1. Claudia Keser & David Masclet & Claude Montmarquette, 2020. "Labor Supply, Taxation, and the Use of Tax Revenues: A Real-Effort Experiment in Canada, France, and Germany," Public Finance Review, , vol. 48(6), pages 714-750, November.
    2. Einav, Liran & Finkelstein, Amy & Schrimpf, Paul, 2017. "Bunching at the kink: Implications for spending responses to health insurance contracts," Journal of Public Economics, Elsevier, vol. 146(C), pages 27-40.
    3. Bertanha, Marinho & McCallum, Andrew H. & Seegert, Nathan, 2023. "Better bunching, nicer notching," Journal of Econometrics, Elsevier, vol. 237(2).
    4. Sören Blomquist & Whitney K. Newey & Anil Kumar & Che-Yuan Liang, 2021. "On Bunching and Identification of the Taxable Income Elasticity," Journal of Political Economy, University of Chicago Press, vol. 129(8), pages 2320-2343.
    5. Einav, Liran & Finkelstein, Amy & Schrimpf, Paul, 2019. "Reprint of: Bunching at the kink: Implications for spending responses to health insurance contracts," Journal of Public Economics, Elsevier, vol. 171(C), pages 117-130.
    6. Liang, Che-Yuan, 2018. "Taxes and Household Labor Supply: Estimating Distributional Effects of Nonlinear Prices on Multidimensional Choice," Working Paper Series 2018:2, Uppsala University, Department of Economics.
    7. Blomquist, Sören & Simula, Laurent, 2019. "Marginal deadweight loss when the income tax is nonlinear," Journal of Econometrics, Elsevier, vol. 211(1), pages 47-60.
    8. Kumar, Anil & Liang, Che-Yuan, 2020. "Estimating taxable income responses with elasticity heterogeneity," Journal of Public Economics, Elsevier, vol. 188(C).
    9. Victor Chernozhukov & Jerry Hausman & Whitney K. Newey, 2019. "Demand analysis with many prices," CeMMAP working papers CWP59/19, Centre for Microdata Methods and Practice, Institute for Fiscal Studies.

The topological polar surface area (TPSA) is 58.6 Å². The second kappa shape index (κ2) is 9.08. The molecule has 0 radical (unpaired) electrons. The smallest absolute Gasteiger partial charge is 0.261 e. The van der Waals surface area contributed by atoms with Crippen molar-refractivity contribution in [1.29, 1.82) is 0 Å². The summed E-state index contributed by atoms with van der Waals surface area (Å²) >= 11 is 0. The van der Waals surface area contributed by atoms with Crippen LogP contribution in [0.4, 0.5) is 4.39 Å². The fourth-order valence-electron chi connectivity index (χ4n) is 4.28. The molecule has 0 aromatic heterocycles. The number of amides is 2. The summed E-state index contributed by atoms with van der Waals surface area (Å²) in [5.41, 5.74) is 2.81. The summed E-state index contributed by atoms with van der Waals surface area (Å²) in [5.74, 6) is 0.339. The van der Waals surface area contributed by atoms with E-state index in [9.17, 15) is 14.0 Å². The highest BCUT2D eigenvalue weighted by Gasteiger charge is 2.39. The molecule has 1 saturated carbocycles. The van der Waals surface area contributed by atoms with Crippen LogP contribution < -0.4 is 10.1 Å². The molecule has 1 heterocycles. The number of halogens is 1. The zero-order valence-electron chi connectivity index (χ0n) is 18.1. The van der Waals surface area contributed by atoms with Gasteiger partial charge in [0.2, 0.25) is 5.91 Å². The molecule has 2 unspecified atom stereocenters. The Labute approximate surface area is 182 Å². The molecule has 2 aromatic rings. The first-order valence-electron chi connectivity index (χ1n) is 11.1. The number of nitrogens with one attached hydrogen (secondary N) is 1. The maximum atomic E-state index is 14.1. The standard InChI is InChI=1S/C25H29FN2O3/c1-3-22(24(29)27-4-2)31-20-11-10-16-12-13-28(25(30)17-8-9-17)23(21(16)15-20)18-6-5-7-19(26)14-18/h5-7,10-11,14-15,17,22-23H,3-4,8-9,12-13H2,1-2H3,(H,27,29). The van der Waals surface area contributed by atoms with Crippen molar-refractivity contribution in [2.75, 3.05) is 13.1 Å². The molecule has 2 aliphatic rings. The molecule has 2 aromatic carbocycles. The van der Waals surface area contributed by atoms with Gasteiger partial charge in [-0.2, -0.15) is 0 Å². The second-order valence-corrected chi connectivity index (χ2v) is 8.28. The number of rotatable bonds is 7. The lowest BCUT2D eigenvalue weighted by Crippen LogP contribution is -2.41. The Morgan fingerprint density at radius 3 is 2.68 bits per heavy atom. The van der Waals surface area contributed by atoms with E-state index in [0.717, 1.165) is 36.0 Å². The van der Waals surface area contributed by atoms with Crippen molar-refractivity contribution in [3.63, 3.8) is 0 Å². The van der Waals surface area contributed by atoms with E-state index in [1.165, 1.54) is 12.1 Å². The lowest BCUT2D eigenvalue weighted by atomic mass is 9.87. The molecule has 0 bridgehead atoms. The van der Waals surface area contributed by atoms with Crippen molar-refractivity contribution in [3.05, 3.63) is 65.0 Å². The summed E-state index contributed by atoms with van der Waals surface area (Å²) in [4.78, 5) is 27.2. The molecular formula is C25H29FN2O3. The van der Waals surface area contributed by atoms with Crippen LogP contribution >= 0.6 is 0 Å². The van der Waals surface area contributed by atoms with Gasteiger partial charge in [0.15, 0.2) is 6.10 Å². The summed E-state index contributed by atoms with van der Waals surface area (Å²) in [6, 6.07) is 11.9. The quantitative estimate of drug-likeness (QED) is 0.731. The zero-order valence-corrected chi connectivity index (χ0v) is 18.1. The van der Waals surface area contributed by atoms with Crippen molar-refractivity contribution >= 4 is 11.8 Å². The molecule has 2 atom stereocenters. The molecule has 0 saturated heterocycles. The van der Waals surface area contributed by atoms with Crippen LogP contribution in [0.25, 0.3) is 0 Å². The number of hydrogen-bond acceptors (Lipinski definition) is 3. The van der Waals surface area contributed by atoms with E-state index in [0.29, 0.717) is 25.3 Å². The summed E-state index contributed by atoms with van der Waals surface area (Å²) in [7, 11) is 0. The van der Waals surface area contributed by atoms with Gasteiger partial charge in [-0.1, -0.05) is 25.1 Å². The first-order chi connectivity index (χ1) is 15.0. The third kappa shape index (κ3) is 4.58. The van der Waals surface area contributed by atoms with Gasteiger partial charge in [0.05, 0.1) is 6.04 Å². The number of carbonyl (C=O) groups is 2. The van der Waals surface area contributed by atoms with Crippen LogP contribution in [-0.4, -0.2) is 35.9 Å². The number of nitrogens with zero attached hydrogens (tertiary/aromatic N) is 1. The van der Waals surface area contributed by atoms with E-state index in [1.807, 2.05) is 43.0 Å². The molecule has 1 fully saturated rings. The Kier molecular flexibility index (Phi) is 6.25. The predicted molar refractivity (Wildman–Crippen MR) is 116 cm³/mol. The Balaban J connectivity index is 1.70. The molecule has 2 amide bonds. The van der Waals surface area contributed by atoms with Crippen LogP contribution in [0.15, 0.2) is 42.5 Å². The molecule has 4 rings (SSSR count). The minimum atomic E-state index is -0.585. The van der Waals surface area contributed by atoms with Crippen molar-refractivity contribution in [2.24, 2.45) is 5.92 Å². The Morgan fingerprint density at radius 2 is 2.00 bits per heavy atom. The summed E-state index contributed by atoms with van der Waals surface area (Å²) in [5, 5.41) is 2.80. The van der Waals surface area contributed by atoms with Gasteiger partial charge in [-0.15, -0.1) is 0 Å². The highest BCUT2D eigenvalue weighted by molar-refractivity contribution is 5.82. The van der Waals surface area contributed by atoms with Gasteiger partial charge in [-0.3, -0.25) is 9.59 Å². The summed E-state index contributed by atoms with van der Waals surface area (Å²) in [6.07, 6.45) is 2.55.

10. Soren Blomquist & Anil Kumar & Che-Yuan Liang & Whitney K. Newey, 2022. "Nonlinear Budget Set Regressions for the Random Utility Model," Working Papers 2219, Federal Reserve Bank of Dallas.
    11. Daniel Wilhelm, 2018. "Testing for the presence of measurement error," CeMMAP working papers CWP45/18, Centre for Microdata Methods and Practice, Institute for Fiscal Studies.
    12. Jerry A. Hausman & Whitney K. Newey, 2016. "Individual Heterogeneity and Average Welfare," Econometrica, Econometric Society, vol. 84, pages 1225-1248, May.
    13. Gregory Cox, 2018. "Almost Sure Uniqueness of a Global Minimum Without Convexity," Papers 1803.02415, arXiv.org, revised Feb 2019.
    14. Soren Blomquist & Whitney K. Newey, 2017. "The bunching estimator cannot identify the taxable income elasticity," CeMMAP working papers 40/17, Institute for Fiscal Studies.
    15. Hernández-Pizarro, Helena M. & Nicodemo, Catia & Casasnovas, Guillem López, 2020. "Discontinuous system of allowances: The response of prosocial health-care professionals," Journal of Public Economics, Elsevier, vol. 190(C).
    16. Chernozhukov, Victor & Fernández-Val, Iván & Newey, Whitney K., 2019. "Nonseparable multinomial choice models in cross-section and panel data," Journal of Econometrics, Elsevier, vol. 211(1), pages 104-116.
    17. Sören Blomquist, 2023. "Evaluating the Discrete Choice and BN Methods to Estimate Labor Supply Functions," CESifo Working Paper Series 10827, CESifo.
    18. Kumar, Anil & Liang, Che-Yuan, 2015. "The Taxable Income Elasticity: A Structural Differencing Approach," Working Paper Series, Center for Fiscal Studies 2015:1, Uppsala University, Department of Economics.
    19. Sören Blomquist & Whitney K. Newey, 2017. "The Bunching Estimator Cannot Identify the Taxable Income Elasticity," CESifo Working Paper Series 6736, CESifo.
    20. Leonard Goff, 2022. "Treatment Effects in Bunching Designs: The Impact of Mandatory Overtime Pay on Hours," Papers 2205.10310, arXiv.org, revised Nov 2023.